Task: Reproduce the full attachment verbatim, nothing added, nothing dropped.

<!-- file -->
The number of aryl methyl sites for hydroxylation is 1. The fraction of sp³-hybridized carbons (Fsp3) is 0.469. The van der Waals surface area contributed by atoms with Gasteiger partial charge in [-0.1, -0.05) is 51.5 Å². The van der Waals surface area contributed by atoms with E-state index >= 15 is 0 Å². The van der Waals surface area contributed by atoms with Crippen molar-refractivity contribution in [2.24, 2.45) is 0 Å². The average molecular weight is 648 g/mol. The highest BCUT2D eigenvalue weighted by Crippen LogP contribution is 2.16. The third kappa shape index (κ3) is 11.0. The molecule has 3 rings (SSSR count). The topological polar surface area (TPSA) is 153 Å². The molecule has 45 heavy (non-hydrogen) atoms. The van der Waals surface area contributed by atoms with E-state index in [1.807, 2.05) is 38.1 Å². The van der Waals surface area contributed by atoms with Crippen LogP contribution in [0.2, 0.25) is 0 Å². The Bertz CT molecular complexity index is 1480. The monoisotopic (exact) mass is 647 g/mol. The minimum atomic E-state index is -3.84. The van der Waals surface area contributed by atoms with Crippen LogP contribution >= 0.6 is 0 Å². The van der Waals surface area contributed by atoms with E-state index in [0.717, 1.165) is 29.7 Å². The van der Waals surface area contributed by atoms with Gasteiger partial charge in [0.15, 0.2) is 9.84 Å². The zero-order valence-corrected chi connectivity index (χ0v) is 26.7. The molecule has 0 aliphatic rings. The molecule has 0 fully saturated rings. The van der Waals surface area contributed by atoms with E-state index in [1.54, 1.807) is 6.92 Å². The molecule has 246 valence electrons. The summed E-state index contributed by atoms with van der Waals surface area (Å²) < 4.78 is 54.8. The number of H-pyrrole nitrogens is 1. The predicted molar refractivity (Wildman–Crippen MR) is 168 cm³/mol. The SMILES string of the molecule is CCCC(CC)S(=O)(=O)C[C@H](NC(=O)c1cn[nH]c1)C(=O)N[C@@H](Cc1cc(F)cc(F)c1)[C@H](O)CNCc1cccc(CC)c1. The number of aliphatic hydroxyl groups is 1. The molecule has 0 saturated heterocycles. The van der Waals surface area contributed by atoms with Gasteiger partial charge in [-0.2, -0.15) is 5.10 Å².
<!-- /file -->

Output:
The number of aryl methyl sites for hydroxylation is 1. The fraction of sp³-hybridized carbons (Fsp3) is 0.469. The van der Waals surface area contributed by atoms with Gasteiger partial charge in [-0.1, -0.05) is 51.5 Å². The van der Waals surface area contributed by atoms with E-state index >= 15 is 0 Å². The van der Waals surface area contributed by atoms with Crippen molar-refractivity contribution in [2.24, 2.45) is 0 Å². The average molecular weight is 648 g/mol. The highest BCUT2D eigenvalue weighted by Crippen LogP contribution is 2.16. The third kappa shape index (κ3) is 11.0. The molecule has 3 rings (SSSR count). The topological polar surface area (TPSA) is 153 Å². The molecule has 45 heavy (non-hydrogen) atoms. The van der Waals surface area contributed by atoms with E-state index in [1.807, 2.05) is 38.1 Å². The van der Waals surface area contributed by atoms with Crippen LogP contribution in [0.2, 0.25) is 0 Å². The Bertz CT molecular complexity index is 1480. The monoisotopic (exact) mass is 647 g/mol. The minimum atomic E-state index is -3.84. The van der Waals surface area contributed by atoms with Crippen LogP contribution >= 0.6 is 0 Å². The van der Waals surface area contributed by atoms with E-state index in [0.717, 1.165) is 29.7 Å². The van der Waals surface area contributed by atoms with Gasteiger partial charge in [0.15, 0.2) is 9.84 Å². The zero-order valence-corrected chi connectivity index (χ0v) is 26.7. The molecule has 0 aliphatic rings. The molecule has 0 fully saturated rings. The van der Waals surface area contributed by atoms with E-state index in [1.54, 1.807) is 6.92 Å². The molecule has 246 valence electrons. The summed E-state index contributed by atoms with van der Waals surface area (Å²) < 4.78 is 54.8. The number of H-pyrrole nitrogens is 1. The predicted molar refractivity (Wildman–Crippen MR) is 168 cm³/mol. The SMILES string of the molecule is CCCC(CC)S(=O)(=O)C[C@H](NC(=O)c1cn[nH]c1)C(=O)N[C@@H](Cc1cc(F)cc(F)c1)[C@H](O)CNCc1cccc(CC)c1. The number of aliphatic hydroxyl groups is 1. The molecule has 0 saturated heterocycles. The van der Waals surface area contributed by atoms with Gasteiger partial charge in [-0.2, -0.15) is 5.10 Å².